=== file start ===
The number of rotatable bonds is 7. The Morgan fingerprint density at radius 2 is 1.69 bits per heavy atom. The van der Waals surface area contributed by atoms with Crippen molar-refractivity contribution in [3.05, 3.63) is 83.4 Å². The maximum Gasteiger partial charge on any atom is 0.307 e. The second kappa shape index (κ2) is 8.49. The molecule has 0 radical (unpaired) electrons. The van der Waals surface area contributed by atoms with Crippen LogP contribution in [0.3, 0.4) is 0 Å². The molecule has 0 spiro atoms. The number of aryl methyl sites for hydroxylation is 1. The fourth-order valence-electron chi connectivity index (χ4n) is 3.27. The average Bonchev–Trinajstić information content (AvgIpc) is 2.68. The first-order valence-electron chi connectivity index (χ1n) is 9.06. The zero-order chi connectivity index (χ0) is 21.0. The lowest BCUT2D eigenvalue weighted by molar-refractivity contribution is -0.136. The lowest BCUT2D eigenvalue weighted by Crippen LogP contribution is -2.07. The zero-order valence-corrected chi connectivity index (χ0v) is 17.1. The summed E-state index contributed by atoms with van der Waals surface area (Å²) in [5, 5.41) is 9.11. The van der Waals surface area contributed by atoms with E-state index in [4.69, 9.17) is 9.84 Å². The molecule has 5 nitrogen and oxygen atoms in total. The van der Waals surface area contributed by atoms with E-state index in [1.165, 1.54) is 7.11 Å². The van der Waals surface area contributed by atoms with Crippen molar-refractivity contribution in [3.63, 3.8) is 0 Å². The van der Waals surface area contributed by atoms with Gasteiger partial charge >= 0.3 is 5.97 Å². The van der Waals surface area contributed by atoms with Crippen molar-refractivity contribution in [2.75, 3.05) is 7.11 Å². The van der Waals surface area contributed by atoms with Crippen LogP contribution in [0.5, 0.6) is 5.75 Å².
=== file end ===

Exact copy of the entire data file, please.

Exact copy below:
The number of rotatable bonds is 7. The Morgan fingerprint density at radius 2 is 1.69 bits per heavy atom. The van der Waals surface area contributed by atoms with Crippen molar-refractivity contribution in [3.05, 3.63) is 83.4 Å². The maximum Gasteiger partial charge on any atom is 0.307 e. The second kappa shape index (κ2) is 8.49. The molecule has 0 radical (unpaired) electrons. The van der Waals surface area contributed by atoms with Crippen LogP contribution in [0.3, 0.4) is 0 Å². The molecule has 0 spiro atoms. The number of aryl methyl sites for hydroxylation is 1. The fourth-order valence-electron chi connectivity index (χ4n) is 3.27. The average Bonchev–Trinajstić information content (AvgIpc) is 2.68. The first-order valence-electron chi connectivity index (χ1n) is 9.06. The zero-order chi connectivity index (χ0) is 21.0. The lowest BCUT2D eigenvalue weighted by molar-refractivity contribution is -0.136. The lowest BCUT2D eigenvalue weighted by Crippen LogP contribution is -2.07. The zero-order valence-corrected chi connectivity index (χ0v) is 17.1. The summed E-state index contributed by atoms with van der Waals surface area (Å²) in [5, 5.41) is 9.11. The van der Waals surface area contributed by atoms with E-state index in [4.69, 9.17) is 9.84 Å². The molecule has 5 nitrogen and oxygen atoms in total. The van der Waals surface area contributed by atoms with E-state index in [1.165, 1.54) is 7.11 Å². The van der Waals surface area contributed by atoms with Crippen molar-refractivity contribution in [3.63, 3.8) is 0 Å². The van der Waals surface area contributed by atoms with Gasteiger partial charge >= 0.3 is 5.97 Å². The van der Waals surface area contributed by atoms with Crippen molar-refractivity contribution in [2.75, 3.05) is 7.11 Å². The van der Waals surface area contributed by atoms with Crippen LogP contribution in [0.5, 0.6) is 5.75 Å².